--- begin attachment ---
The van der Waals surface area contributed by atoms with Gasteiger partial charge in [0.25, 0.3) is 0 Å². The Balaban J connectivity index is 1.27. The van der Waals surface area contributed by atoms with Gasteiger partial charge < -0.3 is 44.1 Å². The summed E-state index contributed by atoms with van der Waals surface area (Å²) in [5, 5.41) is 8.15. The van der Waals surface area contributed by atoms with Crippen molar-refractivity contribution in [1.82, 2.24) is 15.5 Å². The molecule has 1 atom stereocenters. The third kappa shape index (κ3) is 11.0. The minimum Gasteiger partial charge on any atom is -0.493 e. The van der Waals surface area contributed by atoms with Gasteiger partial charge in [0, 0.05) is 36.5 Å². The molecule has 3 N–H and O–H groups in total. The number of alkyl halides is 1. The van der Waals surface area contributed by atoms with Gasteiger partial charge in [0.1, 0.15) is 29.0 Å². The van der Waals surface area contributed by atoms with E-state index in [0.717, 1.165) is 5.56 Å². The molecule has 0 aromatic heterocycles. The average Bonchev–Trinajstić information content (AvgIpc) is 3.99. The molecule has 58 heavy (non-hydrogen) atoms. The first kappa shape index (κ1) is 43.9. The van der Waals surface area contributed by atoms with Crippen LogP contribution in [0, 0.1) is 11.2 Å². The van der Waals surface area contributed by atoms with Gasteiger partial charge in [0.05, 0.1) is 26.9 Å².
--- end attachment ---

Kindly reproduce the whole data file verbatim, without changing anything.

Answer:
The van der Waals surface area contributed by atoms with Gasteiger partial charge in [0.25, 0.3) is 0 Å². The Balaban J connectivity index is 1.27. The van der Waals surface area contributed by atoms with Gasteiger partial charge < -0.3 is 44.1 Å². The summed E-state index contributed by atoms with van der Waals surface area (Å²) in [5, 5.41) is 8.15. The van der Waals surface area contributed by atoms with Crippen molar-refractivity contribution in [1.82, 2.24) is 15.5 Å². The molecule has 1 atom stereocenters. The third kappa shape index (κ3) is 11.0. The minimum Gasteiger partial charge on any atom is -0.493 e. The van der Waals surface area contributed by atoms with Gasteiger partial charge in [0, 0.05) is 36.5 Å². The molecule has 3 N–H and O–H groups in total. The number of alkyl halides is 1. The van der Waals surface area contributed by atoms with Gasteiger partial charge in [0.1, 0.15) is 29.0 Å². The van der Waals surface area contributed by atoms with E-state index in [0.717, 1.165) is 5.56 Å². The molecule has 0 aromatic heterocycles. The average Bonchev–Trinajstić information content (AvgIpc) is 3.99. The molecule has 58 heavy (non-hydrogen) atoms. The first kappa shape index (κ1) is 43.9. The van der Waals surface area contributed by atoms with Crippen LogP contribution in [0, 0.1) is 11.2 Å². The van der Waals surface area contributed by atoms with Gasteiger partial charge in [0.05, 0.1) is 26.9 Å².